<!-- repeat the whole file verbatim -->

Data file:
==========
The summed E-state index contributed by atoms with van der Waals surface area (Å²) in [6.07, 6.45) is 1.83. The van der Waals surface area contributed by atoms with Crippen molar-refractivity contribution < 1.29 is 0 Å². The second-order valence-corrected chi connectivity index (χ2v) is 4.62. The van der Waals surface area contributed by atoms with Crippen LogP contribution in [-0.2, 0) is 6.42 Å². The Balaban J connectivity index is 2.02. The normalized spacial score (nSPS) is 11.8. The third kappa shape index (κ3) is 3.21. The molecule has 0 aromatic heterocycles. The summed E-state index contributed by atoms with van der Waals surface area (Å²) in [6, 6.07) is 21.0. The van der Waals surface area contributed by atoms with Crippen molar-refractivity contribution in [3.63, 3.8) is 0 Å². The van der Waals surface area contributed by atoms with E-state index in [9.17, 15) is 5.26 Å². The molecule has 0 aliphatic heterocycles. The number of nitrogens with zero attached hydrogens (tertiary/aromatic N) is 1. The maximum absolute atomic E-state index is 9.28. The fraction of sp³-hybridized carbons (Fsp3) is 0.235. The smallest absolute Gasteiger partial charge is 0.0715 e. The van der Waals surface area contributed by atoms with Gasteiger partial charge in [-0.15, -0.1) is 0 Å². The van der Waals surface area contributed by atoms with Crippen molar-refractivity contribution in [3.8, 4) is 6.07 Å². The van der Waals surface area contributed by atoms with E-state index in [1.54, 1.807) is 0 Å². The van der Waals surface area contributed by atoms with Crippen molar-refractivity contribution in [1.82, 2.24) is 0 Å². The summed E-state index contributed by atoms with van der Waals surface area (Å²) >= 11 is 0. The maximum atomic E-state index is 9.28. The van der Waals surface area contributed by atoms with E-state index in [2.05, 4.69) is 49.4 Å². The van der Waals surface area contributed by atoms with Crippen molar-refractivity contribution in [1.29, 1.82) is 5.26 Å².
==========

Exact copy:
The summed E-state index contributed by atoms with van der Waals surface area (Å²) in [6.07, 6.45) is 1.83. The van der Waals surface area contributed by atoms with Crippen molar-refractivity contribution < 1.29 is 0 Å². The second-order valence-corrected chi connectivity index (χ2v) is 4.62. The van der Waals surface area contributed by atoms with Crippen LogP contribution in [-0.2, 0) is 6.42 Å². The Balaban J connectivity index is 2.02. The normalized spacial score (nSPS) is 11.8. The third kappa shape index (κ3) is 3.21. The molecule has 0 aromatic heterocycles. The summed E-state index contributed by atoms with van der Waals surface area (Å²) in [6, 6.07) is 21.0. The van der Waals surface area contributed by atoms with Crippen molar-refractivity contribution in [3.63, 3.8) is 0 Å². The van der Waals surface area contributed by atoms with E-state index in [9.17, 15) is 5.26 Å². The molecule has 0 aliphatic heterocycles. The number of nitrogens with zero attached hydrogens (tertiary/aromatic N) is 1. The maximum absolute atomic E-state index is 9.28. The fraction of sp³-hybridized carbons (Fsp3) is 0.235. The smallest absolute Gasteiger partial charge is 0.0715 e. The van der Waals surface area contributed by atoms with Gasteiger partial charge in [-0.15, -0.1) is 0 Å². The van der Waals surface area contributed by atoms with Crippen molar-refractivity contribution in [3.8, 4) is 6.07 Å². The van der Waals surface area contributed by atoms with E-state index in [1.54, 1.807) is 0 Å². The van der Waals surface area contributed by atoms with Crippen molar-refractivity contribution in [1.82, 2.24) is 0 Å². The summed E-state index contributed by atoms with van der Waals surface area (Å²) >= 11 is 0. The maximum atomic E-state index is 9.28. The van der Waals surface area contributed by atoms with E-state index in [2.05, 4.69) is 49.4 Å². The van der Waals surface area contributed by atoms with Crippen molar-refractivity contribution in [1.29, 1.82) is 5.26 Å².